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Taiwan premier says no need to raise COVID-19 alert level for now

Taiwan premier says no need to raise COVID-19 alert level for now

FILE PHOTO: Premier Su Tseng-chang of Taiwan's Executive Yuan studies bullets while attending a news conference unveiling the largest smuggling bullet case in the history of Taiwan in Taipei, Taiwan, November 9, 2020. REUTERS/Ann Wang

TAIPEI: Taiwan Premier Su Tseng-chang said on Friday (May 14) that there is no need to raise the island's COVID-19 alert level for the time being and that compared with last year it has more experience and resources to fight the pandemic.

While Taiwan has reported just 1,233 cases, mostly imported from abroad, out of a population of some 24 million, a recent small rise in domestic infections has spooked Taiwan's people and the stock market.

Writing on his Facebook page, Su said the next two weeks would be crucial to controlling the chain of transmission.

"Compared with this time last year, we already have more experience and resources to fight the pandemic," he said.

"With the cooperation of the central and local governments, the command centre has successively found the transmission chain between the confirmed cases, and there is no need to upgrade (the alert level) for the time being."

Comments by Health Minister Chen Shih-chung on Wednesday that the alert level could soon be raised, which would potentially close all non-essential businesses, prompted a steep fall on the stock market, and officials have since downplayed the chances of that happening.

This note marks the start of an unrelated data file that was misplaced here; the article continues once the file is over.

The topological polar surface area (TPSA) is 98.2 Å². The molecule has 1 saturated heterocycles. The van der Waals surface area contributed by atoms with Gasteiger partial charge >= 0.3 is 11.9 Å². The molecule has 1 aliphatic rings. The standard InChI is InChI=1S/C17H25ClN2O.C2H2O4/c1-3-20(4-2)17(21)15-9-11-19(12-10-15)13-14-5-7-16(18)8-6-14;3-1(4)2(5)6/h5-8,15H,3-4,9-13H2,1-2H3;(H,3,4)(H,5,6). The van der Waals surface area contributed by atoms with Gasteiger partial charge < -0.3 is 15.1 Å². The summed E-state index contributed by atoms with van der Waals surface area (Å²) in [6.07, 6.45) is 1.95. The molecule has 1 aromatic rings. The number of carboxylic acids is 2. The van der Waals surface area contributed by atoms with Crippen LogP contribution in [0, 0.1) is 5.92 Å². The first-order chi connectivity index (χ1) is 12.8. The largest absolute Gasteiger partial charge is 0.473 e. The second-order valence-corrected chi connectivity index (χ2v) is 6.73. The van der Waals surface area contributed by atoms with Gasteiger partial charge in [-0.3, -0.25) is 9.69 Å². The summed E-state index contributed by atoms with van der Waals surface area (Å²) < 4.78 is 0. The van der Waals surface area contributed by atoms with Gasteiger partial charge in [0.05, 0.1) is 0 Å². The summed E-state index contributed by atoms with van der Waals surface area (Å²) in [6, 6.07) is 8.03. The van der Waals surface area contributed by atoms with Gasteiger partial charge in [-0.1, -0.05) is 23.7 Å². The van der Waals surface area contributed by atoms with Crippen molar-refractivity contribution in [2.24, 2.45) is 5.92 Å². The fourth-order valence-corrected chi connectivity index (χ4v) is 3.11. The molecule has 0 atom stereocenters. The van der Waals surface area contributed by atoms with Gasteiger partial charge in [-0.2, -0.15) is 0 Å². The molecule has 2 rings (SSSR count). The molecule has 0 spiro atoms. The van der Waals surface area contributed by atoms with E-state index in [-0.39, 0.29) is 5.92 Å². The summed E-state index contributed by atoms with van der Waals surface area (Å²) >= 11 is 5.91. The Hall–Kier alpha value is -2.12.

READ: Taiwan tightens restrictions after new domestic COVID-19 cases

READ: Taiwan's China Airlines says pilot quarantines to impact freight operations

Taiwan has never gone into a full lockdown.

The benchmark stock index, rebounded strongly on Friday morning, rising as much as 2 per cent.

The government is proposing an extra T$210 billion (US$7.52 billion) in spending to help the economy deal with the COVID-19 pandemic, even as growth in the first quarter accelerated at its fastest pace in more than a decade as the "work from home" boom sparked strong global demand for the island's hi-tech exports.

Su said they would spend more to help people and industries affected by the pandemic, and would expand preparations to deal with the infections.

"Everyone is critical in this battle," he added.

The cluster of the current infections has been linked by DNA sequencing to an earlier outbreak at an airport hotel and pilots at Taiwan's largest carrier, China Airlines, though the exact source of transmission remains unclear.

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Source: Reuters/jt


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